About James Cooper Images
International Photography Awards (Lucie Foundation) - honorable mention
There are no upcoming events
"A similar sense of calm informs James Cooper's three renderings of distant horizons. They manage to recall Hiroshi Sugimoto seascapes and color-field painting both."
Mark Feeney, arts writer, reviewer, and editor, Boston Globe
"In his unmanipulated, sweeping American landscapes - captured with transparency film - James Cooper's alluring compositions feature simple shapes and geometries with minimal detail, elevating his work into elegant abstract imagery."
Elin Spring, photography writer, What Will You Remember?
"Cooper's 'Surf Beach Station' is compelling.”
Daniella Walsh, art critic
fact is that when one stands in front of one of James Cooper's works, one
wonders in this era of computer graphics, if his images have been manipulated.
The answer is no; they are unmanipulated.”
Antoinette Sullivan, Studio Gallery
Suggestive of the American modernism Precisionism movement, the work is characterized by the reduction of compositions to simple shapes and underlying geometrical structures, with clear outlines, minimal detail, unexpected viewpoints and framing, and an emphasis on the abstract form of the subject.
American Precisionists focused on selecting subjects
from the American landscape and regional American culture. Many of the same
artists applied their new style to long-familiar American scenes, such as
agricultural structures and domestic architecture. Even such conventional
motifs as a still life of fruit or flowers were treated to a fresh assessment
in the Precisionist style. Their paintings, drawings, and prints also showed
the influence of recent work by American photographers, such as Paul Strand, who were utilizing sharp focus and lighting, unexpected viewpoints and cropping, and emphasis on the abstract form of the subject.
The style is evident in Ellsworth Kelly's photographs, from 1950s through the 1980s of barns, their interlocking forms evoking the planes of his own paintings and sculptures. Central to many of these images are windows, roofs, and the shadows they cast. He explains that "[...] I'm not interested in the texture of the rock, or that it is a rock, but in the mass of it, and its shadow."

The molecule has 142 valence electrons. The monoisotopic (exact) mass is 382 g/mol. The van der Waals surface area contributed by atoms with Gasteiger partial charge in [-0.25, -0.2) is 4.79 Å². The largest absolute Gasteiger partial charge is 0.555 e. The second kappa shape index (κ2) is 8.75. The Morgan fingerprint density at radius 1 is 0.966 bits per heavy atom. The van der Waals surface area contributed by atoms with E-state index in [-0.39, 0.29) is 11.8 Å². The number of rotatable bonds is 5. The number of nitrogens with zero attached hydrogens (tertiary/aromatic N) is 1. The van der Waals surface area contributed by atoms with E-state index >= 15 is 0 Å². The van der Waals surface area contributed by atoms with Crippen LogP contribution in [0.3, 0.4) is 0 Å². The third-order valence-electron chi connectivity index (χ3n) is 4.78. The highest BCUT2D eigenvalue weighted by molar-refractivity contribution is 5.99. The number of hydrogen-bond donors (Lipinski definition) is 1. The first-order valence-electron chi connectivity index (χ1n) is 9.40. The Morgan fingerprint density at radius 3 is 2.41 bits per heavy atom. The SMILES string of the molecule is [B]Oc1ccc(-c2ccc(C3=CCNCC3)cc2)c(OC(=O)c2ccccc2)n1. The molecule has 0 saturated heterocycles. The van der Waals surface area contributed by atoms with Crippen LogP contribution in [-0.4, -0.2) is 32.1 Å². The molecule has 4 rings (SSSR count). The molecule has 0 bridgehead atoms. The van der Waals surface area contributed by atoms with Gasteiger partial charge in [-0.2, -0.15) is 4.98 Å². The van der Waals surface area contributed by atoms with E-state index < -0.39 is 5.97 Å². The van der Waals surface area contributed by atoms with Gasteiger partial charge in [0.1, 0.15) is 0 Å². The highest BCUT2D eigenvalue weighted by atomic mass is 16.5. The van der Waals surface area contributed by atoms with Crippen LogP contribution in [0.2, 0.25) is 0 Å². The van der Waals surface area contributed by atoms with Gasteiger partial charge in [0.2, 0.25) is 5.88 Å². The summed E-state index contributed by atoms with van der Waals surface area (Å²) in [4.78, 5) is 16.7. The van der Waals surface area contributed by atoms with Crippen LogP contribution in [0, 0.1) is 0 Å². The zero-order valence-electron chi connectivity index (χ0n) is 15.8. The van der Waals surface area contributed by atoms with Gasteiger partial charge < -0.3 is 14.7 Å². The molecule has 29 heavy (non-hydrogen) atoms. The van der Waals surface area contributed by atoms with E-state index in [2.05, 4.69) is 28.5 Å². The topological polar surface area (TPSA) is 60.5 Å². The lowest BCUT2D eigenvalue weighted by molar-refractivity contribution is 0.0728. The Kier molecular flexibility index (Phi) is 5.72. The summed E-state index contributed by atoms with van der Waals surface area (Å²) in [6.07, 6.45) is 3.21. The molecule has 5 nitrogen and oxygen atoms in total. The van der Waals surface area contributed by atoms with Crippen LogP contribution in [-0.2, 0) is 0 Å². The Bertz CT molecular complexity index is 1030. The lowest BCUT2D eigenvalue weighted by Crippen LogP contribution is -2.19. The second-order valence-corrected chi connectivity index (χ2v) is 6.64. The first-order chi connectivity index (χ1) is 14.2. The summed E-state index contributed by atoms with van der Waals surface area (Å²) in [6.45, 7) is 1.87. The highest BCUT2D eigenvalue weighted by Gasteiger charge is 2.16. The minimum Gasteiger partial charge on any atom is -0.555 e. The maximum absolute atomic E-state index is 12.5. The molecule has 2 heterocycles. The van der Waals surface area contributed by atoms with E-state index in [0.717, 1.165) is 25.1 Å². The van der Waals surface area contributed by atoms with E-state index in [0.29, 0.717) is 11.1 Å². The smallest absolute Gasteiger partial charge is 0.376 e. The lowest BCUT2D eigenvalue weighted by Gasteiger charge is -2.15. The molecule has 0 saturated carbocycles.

The connections between the Precisionist approach and
a wider social context were strong. One view was the utopian ideal of
technology bringing order to the modern world by enhancing the speed,
efficiency, and cleanliness of everyday life. The opposing view stressed the
dehumanizing effects of technology, warning that it would replace workers,
create pollution, and dominate the landscape in a destructive manner.
Occasionally, these two attitudes coexisted in an ambiguous tension within a
single work of art.
"Artist friends would say to me, snickering a
little, 'What can a camera do in making art. It is just a camera'. Then one of
them asks for help in making an image with a camera (a backlit telephone pole
with just the foot pegs lit). We made it, he showed it at Otis (College of Art
and Design) and people said 'Wow, that's cool'."
By using just a camera and film, and not altering the film image in printing a photograph, what kind of images can be made?
Really the image should be an experience - it should shift you. Maybe make you smile. Remember when you were a child how a simple little thing could galvanize your entire being - time stood still and you felt totally connected to the world - there was a feeling of total contentment? And, an image made with film has a certain feel to it.
The photographic image should be an accurate record of what the camera and film captured. A transparency film image processed through standard chemistry, with the absolute minimum disturbance of the captured image during the processing and finishing stages, is the paradigm for an unmanipulated image. So, just a camera and some film.